Fr. Rutler interviewed. Fr. Z rants.


Interior of St. Michael’s and the Pastor

Speaking of Hell’s Kitchen, over at CWR there is a dynamite interview with Fr. George Rutler, Pastor of St. Michael’s in Manhattan.

He speaks on a range of issues, from the decision of the Church of England to “ordain” women as “bishops” (which they can’t do because they are a) not really a Church and b) they have no valid orders and c) women can’t be ordained to any grade of Holy Orders.  He talks about the state of Catholic education in New York, though his comments apply equally to other places.  He talks about the need to evangelize rather than sell off our patrimony, which could apply to many places.  He speaks about Islam, which we do need to discuss more seriously than we have.  He offers thoughts about Benedict and Francis.

I’d enjoy reposting the whole thing and doing my own color commentary, but … I’m busy.  Go HERE and read the whole thing.   Meanwhile, here’s a sample, which touches on liturgy with my emphases:

CWR: Your Manhattan parish is in “Hell’s Kitchen,” an area once known for its high crime rate. Is it a difficult parish to serve?

Fr. Rutler: Every parish has its pluses and minuses. Mine was founded in 1857 for Irish immigrants. The site of the church has since moved, but it once included a massive church and school which served 10,000 parishioners.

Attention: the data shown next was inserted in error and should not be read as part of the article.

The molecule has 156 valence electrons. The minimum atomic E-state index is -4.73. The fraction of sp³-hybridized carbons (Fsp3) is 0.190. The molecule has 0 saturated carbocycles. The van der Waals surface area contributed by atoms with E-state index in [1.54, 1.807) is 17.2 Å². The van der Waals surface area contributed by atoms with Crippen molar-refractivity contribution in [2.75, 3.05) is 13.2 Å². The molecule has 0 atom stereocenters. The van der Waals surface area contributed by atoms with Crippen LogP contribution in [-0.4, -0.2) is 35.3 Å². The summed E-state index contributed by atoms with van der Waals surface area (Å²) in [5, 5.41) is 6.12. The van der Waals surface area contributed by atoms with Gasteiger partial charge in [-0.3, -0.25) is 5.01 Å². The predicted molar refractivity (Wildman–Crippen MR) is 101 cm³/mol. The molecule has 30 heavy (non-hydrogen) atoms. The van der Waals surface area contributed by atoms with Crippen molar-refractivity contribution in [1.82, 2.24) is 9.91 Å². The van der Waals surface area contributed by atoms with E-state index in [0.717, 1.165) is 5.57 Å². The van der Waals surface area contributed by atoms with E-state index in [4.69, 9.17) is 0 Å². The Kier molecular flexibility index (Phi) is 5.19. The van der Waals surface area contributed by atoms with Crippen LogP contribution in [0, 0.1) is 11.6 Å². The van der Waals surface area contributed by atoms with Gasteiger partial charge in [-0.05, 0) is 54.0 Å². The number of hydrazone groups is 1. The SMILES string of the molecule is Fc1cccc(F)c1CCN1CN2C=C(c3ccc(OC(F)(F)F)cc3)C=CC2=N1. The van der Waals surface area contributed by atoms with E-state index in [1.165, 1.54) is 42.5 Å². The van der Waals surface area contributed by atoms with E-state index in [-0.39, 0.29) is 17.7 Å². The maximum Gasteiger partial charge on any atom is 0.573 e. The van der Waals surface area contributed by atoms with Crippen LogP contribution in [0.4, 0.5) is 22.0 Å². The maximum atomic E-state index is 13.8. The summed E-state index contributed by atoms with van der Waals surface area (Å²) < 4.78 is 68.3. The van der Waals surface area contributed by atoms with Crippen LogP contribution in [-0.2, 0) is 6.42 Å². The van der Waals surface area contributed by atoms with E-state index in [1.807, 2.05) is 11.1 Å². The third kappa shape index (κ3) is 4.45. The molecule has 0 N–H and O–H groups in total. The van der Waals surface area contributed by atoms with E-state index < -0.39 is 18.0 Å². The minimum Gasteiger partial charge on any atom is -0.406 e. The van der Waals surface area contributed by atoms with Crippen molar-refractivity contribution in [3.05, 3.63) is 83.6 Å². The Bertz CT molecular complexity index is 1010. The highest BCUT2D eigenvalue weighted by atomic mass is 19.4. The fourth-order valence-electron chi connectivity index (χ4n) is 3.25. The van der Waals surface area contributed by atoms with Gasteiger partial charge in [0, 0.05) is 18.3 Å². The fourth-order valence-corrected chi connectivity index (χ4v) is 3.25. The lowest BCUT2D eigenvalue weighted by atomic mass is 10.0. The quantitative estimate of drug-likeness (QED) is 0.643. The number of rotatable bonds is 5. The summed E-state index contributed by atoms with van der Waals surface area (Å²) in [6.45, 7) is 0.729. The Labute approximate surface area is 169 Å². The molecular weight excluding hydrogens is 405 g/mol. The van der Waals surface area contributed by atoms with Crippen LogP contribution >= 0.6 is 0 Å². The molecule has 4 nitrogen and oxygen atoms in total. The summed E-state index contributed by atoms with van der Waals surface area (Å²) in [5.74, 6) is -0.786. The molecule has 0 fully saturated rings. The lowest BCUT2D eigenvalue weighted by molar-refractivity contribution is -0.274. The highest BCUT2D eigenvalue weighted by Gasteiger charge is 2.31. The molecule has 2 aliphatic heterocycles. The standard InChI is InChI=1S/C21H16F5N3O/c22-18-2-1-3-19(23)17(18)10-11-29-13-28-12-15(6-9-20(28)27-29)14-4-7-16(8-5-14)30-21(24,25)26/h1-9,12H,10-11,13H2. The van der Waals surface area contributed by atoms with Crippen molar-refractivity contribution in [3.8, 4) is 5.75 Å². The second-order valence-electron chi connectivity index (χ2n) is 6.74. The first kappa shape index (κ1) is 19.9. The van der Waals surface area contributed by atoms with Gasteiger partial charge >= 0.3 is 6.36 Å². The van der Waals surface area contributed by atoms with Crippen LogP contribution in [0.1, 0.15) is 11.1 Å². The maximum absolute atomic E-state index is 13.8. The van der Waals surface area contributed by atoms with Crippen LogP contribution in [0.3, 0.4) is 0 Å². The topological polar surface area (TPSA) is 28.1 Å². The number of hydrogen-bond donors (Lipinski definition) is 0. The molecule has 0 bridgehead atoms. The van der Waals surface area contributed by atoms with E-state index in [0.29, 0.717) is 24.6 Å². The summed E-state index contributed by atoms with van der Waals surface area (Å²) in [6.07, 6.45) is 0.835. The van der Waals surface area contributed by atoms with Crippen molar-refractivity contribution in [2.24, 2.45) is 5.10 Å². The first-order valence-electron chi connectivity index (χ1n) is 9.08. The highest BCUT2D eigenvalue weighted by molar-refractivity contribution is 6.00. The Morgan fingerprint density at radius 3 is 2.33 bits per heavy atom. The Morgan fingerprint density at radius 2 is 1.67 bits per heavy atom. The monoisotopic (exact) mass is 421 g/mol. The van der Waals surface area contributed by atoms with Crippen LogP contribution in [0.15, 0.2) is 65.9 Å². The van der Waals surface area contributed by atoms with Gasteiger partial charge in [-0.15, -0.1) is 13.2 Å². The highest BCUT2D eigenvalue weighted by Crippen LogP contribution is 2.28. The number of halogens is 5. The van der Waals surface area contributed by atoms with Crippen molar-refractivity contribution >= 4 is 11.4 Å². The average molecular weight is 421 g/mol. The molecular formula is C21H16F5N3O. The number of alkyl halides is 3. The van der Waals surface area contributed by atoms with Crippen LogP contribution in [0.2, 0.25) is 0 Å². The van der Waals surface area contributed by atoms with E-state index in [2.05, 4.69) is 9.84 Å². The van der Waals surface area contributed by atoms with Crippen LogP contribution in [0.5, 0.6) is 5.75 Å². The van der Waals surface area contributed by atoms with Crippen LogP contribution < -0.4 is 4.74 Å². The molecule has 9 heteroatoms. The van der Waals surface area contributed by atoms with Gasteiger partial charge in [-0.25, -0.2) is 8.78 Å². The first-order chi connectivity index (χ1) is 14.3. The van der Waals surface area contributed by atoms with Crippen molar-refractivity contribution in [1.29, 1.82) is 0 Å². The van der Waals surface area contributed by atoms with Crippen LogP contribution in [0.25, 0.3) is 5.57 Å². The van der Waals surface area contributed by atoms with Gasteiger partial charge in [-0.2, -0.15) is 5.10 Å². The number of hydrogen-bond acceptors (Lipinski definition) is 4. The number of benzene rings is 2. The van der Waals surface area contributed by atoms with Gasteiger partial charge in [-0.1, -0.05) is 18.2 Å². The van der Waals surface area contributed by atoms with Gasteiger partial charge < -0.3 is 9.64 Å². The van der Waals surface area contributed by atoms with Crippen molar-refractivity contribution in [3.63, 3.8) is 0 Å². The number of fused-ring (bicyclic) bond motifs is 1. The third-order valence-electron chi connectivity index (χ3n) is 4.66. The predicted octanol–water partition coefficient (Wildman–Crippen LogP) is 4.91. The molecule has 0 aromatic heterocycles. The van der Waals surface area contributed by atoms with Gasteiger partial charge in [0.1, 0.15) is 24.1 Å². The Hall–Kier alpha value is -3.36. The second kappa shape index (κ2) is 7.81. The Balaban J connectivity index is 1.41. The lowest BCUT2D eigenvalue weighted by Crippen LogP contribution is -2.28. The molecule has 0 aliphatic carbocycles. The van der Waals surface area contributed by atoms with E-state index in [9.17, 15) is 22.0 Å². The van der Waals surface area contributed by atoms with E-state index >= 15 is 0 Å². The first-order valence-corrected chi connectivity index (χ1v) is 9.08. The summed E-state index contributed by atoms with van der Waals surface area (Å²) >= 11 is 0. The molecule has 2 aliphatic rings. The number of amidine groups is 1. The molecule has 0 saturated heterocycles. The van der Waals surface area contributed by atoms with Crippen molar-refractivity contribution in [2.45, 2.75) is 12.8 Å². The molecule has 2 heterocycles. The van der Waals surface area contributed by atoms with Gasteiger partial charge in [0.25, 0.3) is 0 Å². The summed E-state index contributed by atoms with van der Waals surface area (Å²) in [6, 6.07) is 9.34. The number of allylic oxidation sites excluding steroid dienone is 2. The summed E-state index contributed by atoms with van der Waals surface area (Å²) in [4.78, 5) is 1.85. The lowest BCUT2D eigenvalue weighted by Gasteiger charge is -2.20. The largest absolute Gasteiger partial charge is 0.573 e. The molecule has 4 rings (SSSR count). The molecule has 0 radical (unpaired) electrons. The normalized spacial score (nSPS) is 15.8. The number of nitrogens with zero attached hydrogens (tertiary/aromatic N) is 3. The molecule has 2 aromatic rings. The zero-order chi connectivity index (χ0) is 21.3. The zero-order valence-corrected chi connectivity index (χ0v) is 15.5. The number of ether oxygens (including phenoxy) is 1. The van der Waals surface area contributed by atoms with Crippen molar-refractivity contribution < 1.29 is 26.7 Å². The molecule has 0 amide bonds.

By the 1960s and ’70s, the area was crime-ridden and poor, but still home to many immigrants. The “Westies,” or Irish mafia, ruled the area. They were notorious not just for their crime, but for being sadists. The parish virtually evaporated; there were almost no parishioners. It was questionable whether the parish could continue.

But the area has revitalized and undergone a big real estate boom. We have many building projects going on, bringing many new people into the area. Property values have risen. A subway stop will soon open near the church to serve the rapidly growing neighborhood.

[QUAERITUR…] But the question is, how many will we make Catholic? Our job is not to just serve ethnic communities with large concentrations of Catholics, but to fulfill the great evangelical commission of Christ: make disciples of all nations. He didn’t tell us to just go out into the Catholic neighborhoods. I think we need to resist the financial temptation to sell the property during this economic upturn, and see that there is a tremendous potential for converts here. [Do I hear an “Amen!”?]

CWR: The Archdiocese of New York has closed a net 31 parishes, with perhaps more closures on the way. Why are fewer and fewer residents making participation in the life of the Church a part of their lives?

Fr. Rutler: New Yorkers are part of Western culture, which is in the midst of being secularized. Our religious instinct has faded, and our traditionally Catholic families are moving out of the City. [This could be said about many large cities.]